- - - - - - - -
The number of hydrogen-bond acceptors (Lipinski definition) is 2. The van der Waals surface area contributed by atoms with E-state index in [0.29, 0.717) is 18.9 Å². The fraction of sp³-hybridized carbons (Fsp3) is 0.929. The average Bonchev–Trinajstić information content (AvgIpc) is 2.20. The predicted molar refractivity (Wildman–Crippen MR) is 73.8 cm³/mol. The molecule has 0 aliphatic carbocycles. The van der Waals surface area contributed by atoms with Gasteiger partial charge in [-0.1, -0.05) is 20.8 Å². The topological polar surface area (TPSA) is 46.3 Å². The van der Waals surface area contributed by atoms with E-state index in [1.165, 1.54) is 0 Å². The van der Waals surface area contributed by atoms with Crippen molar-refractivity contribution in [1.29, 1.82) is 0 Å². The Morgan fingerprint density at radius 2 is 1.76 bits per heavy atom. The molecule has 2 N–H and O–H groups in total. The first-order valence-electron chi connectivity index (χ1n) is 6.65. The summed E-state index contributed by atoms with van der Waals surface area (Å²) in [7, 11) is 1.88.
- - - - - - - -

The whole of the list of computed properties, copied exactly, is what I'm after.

The number of hydrogen-bond acceptors (Lipinski definition) is 2. The van der Waals surface area contributed by atoms with E-state index in [0.29, 0.717) is 18.9 Å². The fraction of sp³-hybridized carbons (Fsp3) is 0.929. The average Bonchev–Trinajstić information content (AvgIpc) is 2.20. The predicted molar refractivity (Wildman–Crippen MR) is 73.8 cm³/mol. The molecule has 0 aliphatic carbocycles. The van der Waals surface area contributed by atoms with Gasteiger partial charge in [-0.1, -0.05) is 20.8 Å². The topological polar surface area (TPSA) is 46.3 Å². The van der Waals surface area contributed by atoms with E-state index in [1.165, 1.54) is 0 Å². The van der Waals surface area contributed by atoms with Crippen molar-refractivity contribution in [1.29, 1.82) is 0 Å². The Morgan fingerprint density at radius 2 is 1.76 bits per heavy atom. The molecule has 2 N–H and O–H groups in total. The first-order valence-electron chi connectivity index (χ1n) is 6.65. The summed E-state index contributed by atoms with van der Waals surface area (Å²) in [7, 11) is 1.88.